By the next morning, my nail bed of my thumb was, in full, the darkest shade of violet. My anger had subsided, but my feeling of stupidity was reinforced by my girlfriend’s concern and question, “Sweetie, why didn’t you wake me?” Somehow, biting my tongue about a jammed thumb didn’t seem so manly as it might have at 3 in the morning. We immediately went to the student health center as soon as the evening shift was over, and I was promptly seen by a doctor who came up with a quick solution: a cauterizer. He explained that the trauma to my thumb broke blood vessels that were pouring their contents under my nail. He was going to relieve the pressure on the nerves in my thumb by burning a small hole into the nail to drain the blood. If there was no damage to the nail matrix, it would simply grow out and my thumb would be back to normal in a couple of months. My girlfriend, in a more keen and cheerful mental state than myself, asked the doctor, “What is the Matrix?” I smiled in appreciation of the joke, but sadly the doctor didn’t recognize it and instead answered with a quick medical explanation. Well, at least I was in a stable enough mental state to appreciate jokes now. The procedure went without a hitch, and the pain was relieved instantly. For the next several weeks, I occasionally stared at the hole in my nail with the comforting observation that it was progressing forward to the edge and would soon be gone. And also, I would think to myself, “Well, that was easier than expected.”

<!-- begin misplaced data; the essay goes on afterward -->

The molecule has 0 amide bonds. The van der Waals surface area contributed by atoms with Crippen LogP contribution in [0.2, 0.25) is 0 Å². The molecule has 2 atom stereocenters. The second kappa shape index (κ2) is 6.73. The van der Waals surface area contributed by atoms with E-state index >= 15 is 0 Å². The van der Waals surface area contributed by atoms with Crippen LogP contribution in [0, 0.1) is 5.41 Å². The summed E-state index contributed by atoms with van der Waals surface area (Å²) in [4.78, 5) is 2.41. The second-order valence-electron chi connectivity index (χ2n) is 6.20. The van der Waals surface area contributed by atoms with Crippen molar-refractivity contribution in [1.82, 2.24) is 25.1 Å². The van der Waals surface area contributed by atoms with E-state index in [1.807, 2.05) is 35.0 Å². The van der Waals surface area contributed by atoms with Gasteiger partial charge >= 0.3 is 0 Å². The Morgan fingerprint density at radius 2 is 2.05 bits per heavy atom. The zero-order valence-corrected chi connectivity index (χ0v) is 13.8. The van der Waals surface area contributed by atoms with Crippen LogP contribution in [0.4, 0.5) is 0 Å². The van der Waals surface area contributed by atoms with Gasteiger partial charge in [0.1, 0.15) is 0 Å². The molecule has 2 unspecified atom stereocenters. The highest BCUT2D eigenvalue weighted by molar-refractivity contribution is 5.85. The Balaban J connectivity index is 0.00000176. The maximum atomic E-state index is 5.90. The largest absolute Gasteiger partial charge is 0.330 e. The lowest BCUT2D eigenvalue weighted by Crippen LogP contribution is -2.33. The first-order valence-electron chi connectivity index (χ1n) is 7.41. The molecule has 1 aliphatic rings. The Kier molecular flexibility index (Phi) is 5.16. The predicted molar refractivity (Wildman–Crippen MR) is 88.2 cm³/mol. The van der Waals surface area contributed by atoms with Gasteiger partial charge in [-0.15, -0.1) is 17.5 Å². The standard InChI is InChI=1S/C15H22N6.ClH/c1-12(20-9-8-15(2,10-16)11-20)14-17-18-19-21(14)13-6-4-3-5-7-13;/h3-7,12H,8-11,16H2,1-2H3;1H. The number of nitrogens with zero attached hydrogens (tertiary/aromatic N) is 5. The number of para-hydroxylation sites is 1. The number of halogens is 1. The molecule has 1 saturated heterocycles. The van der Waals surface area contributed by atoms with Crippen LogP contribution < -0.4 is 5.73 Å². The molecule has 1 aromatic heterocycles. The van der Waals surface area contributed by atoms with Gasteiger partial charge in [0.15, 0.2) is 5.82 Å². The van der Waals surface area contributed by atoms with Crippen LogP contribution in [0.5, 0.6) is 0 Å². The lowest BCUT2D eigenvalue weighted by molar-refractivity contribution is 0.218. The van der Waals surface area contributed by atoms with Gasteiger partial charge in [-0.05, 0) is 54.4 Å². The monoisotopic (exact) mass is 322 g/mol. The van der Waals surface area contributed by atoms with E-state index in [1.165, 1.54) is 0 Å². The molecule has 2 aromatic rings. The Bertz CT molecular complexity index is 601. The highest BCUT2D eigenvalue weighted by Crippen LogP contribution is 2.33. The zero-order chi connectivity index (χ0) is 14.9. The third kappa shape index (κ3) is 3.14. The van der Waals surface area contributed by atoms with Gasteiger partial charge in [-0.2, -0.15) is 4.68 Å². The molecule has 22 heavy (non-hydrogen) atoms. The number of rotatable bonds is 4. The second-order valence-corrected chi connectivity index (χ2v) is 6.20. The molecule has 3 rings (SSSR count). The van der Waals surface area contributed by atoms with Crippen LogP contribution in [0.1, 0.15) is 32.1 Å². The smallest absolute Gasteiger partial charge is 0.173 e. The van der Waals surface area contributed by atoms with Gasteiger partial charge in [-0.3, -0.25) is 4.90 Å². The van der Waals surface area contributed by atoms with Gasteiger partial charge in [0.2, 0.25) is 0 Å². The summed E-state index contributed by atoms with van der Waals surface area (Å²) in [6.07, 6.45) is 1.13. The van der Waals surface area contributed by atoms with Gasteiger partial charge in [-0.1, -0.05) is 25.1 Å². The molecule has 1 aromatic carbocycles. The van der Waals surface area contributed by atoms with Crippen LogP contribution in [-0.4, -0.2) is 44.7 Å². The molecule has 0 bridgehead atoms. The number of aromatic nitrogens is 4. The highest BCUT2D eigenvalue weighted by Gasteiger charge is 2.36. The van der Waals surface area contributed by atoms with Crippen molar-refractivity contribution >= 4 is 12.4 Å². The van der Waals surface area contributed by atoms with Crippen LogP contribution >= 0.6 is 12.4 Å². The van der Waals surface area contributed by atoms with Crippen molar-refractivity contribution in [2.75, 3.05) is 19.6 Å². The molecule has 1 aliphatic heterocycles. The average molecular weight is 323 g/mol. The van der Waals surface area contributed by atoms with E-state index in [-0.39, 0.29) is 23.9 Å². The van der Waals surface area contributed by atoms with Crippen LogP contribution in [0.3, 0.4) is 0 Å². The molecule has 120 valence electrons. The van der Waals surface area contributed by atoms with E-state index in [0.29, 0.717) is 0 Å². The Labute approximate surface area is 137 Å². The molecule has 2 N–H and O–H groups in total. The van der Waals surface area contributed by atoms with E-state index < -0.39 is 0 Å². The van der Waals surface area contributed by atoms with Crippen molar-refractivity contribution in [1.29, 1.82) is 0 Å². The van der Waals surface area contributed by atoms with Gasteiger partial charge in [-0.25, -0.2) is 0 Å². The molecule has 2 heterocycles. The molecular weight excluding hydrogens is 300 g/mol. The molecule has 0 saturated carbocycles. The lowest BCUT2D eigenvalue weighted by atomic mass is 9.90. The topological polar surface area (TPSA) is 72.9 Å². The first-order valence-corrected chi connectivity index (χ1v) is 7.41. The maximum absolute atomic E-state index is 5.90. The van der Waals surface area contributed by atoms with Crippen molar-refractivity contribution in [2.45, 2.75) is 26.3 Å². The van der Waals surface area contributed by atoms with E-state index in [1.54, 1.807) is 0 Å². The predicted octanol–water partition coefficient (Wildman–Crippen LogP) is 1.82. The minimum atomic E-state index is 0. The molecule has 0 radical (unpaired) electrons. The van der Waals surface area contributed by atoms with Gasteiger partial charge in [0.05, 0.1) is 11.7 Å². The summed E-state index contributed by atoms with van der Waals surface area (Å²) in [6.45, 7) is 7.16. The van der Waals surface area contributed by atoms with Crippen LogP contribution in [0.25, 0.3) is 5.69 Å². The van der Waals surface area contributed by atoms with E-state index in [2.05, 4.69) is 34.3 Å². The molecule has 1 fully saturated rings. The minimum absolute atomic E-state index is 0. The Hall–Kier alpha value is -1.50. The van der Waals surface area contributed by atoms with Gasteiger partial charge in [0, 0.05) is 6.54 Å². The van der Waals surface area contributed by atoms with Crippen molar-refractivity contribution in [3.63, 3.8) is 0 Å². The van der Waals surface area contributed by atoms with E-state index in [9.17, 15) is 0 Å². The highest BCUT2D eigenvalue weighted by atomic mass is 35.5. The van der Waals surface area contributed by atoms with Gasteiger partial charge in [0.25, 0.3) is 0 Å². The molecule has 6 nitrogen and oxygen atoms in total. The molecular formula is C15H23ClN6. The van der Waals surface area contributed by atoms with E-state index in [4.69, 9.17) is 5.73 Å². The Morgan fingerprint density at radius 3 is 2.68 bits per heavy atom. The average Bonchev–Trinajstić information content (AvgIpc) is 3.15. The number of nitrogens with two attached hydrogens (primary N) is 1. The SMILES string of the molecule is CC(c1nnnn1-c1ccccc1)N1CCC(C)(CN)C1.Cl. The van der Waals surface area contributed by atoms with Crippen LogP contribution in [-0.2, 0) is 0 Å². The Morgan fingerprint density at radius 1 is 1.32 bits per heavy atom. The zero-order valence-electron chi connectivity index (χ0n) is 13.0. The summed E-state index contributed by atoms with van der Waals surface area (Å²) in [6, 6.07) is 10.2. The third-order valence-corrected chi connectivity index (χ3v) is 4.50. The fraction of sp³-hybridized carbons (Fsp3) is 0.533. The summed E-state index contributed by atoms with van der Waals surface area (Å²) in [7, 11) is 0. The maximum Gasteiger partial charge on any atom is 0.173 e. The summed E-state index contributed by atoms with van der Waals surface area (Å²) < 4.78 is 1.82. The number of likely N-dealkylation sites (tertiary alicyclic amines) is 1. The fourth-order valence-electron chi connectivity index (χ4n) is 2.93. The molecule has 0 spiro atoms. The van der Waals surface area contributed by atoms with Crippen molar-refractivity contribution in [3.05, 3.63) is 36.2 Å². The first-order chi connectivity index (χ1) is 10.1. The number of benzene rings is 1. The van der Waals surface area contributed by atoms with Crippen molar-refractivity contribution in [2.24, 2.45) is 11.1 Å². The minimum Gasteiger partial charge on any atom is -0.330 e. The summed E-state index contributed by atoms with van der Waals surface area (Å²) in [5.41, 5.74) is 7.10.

She means business. As soon as the young man in the white coat calls her name (”Stacy R.?”), she jumps out of her seat and instinctively leads the way back to the clinic. She suddenly realizes that she’s walking ahead and turns back to make sure she’s walking in the right direction. “This way, right?” “Yes, Ma’am!”